Brock Harpur, PhBee

By , April 10, 2017

Very happy to report that Brock Harpur successfully defend his PhD today. Dr. Graham Thompson (Western) served as the external examiner. The PhD defence is this ancient tradition of grilling phd students before they earn their wings. We tried hard to grill him but Brock’s defence was strong!  [note, he opened up with the Hasselmann defence, citing Prof. Martin Hasselmann‘s 2015 Briefings in Functional Genomics review – wise choice and perhaps the start of trend in sociogenomics PhD exams ?].

His thesis was awarded with distinction (top 5%) and was nominated for a thesis prize.

PhD Candidate Brock

PhD Candidate Brock

PhD Brock, post emergence

PhD Brock, post emergence

After the defence, Brock unbuttoned his dress shirt to revealed a teeshirt that said ‘I have a PhD’… Did he always wear the ‘I have a PhD’ tee underneath his regular clothes all these years while he was in the lab?…. we may never know…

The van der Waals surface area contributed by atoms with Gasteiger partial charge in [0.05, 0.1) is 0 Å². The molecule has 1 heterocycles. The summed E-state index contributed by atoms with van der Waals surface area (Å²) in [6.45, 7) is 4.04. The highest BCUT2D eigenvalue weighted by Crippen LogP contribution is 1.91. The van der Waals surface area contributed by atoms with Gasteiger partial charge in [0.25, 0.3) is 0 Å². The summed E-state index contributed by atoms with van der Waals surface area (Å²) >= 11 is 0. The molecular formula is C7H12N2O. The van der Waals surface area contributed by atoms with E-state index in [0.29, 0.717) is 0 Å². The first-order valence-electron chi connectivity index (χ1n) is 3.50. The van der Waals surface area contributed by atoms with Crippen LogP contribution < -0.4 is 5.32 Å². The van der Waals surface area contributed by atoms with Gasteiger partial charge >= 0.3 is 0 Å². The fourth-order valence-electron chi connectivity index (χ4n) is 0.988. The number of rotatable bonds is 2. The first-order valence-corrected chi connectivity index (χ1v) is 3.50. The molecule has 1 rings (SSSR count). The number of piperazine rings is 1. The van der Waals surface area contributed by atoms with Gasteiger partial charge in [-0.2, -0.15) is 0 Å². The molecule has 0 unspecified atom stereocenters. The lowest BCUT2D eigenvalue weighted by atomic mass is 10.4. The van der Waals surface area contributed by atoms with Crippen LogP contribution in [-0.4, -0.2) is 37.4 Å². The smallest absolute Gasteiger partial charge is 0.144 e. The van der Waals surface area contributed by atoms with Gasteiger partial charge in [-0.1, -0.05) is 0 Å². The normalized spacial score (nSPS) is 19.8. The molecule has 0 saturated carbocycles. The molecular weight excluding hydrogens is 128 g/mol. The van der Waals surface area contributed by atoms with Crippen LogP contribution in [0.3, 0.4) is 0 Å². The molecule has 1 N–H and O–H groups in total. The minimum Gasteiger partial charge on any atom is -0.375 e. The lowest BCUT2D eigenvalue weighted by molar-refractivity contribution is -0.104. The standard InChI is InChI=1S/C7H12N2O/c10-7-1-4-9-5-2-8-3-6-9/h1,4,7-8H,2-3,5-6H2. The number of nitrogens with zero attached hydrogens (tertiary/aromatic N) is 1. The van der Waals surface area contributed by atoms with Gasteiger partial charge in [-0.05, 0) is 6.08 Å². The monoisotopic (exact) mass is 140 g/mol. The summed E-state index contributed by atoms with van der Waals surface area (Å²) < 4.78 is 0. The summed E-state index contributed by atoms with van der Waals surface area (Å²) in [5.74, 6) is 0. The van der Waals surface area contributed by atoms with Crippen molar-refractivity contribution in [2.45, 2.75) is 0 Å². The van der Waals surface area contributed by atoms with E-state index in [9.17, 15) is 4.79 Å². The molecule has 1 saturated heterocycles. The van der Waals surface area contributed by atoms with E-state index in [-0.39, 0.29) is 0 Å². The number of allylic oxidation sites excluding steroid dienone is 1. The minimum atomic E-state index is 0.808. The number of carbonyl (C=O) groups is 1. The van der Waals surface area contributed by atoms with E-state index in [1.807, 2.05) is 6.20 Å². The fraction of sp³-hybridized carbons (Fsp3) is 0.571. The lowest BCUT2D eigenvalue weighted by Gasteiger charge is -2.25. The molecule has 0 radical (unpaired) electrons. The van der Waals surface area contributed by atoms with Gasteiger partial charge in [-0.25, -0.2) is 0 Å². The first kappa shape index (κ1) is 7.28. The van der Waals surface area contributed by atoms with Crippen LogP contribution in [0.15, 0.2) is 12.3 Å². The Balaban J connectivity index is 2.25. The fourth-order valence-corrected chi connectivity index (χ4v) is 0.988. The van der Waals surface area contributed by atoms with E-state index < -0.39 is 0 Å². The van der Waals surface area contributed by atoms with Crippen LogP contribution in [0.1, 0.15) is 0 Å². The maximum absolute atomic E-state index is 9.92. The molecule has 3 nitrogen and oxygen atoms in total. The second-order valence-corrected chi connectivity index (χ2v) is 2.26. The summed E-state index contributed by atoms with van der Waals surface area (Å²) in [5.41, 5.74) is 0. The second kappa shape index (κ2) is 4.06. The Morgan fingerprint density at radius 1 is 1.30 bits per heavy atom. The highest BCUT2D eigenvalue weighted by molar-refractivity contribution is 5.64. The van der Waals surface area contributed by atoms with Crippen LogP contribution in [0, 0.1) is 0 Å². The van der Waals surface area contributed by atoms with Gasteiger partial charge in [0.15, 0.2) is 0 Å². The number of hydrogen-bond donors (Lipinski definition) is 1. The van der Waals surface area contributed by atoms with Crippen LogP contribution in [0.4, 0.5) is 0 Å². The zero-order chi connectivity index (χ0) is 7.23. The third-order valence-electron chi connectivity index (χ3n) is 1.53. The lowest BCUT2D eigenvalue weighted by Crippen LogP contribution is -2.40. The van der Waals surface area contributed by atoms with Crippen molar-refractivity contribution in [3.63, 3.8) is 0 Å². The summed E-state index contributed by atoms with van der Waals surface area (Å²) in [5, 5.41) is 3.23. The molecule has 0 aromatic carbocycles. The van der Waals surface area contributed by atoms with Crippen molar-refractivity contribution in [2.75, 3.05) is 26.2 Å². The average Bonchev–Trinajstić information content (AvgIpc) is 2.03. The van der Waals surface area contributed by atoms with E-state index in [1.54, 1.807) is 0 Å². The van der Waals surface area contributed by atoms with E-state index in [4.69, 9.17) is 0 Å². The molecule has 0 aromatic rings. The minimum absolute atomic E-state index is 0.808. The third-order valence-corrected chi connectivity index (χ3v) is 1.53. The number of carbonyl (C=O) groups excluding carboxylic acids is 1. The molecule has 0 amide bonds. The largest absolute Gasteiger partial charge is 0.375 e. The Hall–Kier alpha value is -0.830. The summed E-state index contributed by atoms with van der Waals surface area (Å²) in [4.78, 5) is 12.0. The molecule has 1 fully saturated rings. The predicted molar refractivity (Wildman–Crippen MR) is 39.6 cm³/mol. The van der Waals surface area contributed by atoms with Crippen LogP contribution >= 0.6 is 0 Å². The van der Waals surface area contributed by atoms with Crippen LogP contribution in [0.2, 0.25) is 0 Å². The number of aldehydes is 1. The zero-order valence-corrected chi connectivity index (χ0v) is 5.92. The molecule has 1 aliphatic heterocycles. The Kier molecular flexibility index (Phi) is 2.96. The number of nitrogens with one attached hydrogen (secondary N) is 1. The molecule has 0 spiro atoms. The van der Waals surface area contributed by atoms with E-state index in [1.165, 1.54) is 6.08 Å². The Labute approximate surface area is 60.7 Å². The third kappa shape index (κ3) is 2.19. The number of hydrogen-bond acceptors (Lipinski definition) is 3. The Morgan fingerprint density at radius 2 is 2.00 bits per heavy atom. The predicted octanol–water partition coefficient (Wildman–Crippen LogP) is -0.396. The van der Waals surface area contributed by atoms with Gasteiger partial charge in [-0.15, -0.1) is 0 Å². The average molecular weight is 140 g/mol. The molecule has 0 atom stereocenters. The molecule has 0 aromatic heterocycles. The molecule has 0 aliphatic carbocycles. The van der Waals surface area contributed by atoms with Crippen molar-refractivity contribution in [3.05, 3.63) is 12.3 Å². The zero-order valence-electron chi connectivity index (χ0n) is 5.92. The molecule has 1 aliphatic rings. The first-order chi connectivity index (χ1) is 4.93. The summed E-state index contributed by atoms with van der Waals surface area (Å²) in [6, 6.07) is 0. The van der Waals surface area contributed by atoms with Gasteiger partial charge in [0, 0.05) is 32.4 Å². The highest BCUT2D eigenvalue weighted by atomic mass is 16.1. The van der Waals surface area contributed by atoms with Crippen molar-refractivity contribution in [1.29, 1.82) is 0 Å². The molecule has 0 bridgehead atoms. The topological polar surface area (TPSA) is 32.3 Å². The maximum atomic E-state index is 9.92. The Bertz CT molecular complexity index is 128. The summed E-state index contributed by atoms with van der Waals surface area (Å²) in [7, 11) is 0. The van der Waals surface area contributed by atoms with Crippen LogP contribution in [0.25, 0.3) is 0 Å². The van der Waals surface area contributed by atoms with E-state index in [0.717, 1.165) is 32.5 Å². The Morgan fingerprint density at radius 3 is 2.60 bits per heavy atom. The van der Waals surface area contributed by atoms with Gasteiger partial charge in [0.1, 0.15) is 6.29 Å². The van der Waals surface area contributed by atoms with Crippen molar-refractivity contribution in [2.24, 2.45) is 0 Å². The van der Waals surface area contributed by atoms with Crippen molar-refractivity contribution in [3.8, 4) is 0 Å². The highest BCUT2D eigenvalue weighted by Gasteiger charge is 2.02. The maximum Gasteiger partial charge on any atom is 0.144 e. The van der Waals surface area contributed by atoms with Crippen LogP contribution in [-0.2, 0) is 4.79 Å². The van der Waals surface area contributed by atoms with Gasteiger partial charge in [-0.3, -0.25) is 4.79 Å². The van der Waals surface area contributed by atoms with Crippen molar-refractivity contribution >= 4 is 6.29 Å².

We had a fun little celebration afterwards, and he was presented with this card illustrated by Alivia Dey, featuring a sweet punch line by Harshil Patel

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I thought i would take a bit of time to reflect on Brock’s journey. Brock is my first PhD student. He was also one of my first graduate students; he started a masters degree with me in 2010, making him part of the original crew that started the lab.

Brock leaves the lab with a very rich academic legacy… he has authored/co-authored about 16 papers (more to come), has an H-index of 9, and won a bunch of awards (i think he has won an award every year since starting his BSc). He is incredibly collegial and is quick to lend a hand, or r code. He worked really hard, and overcame many challenges. He contributed to a very enriching environment to think about bees, social evolution, and biology.

So, congrats Dr. Harpur on a well earned PhD or shall we say, PhBee?
We will miss you!

az

Brock at the first honey extraction by the lab

Brock at the first honey extraction by the lab

 

Brock's first field season

Brock’s first field season

Amro Awarded YU President Emerging Leadership Award

By , April 10, 2017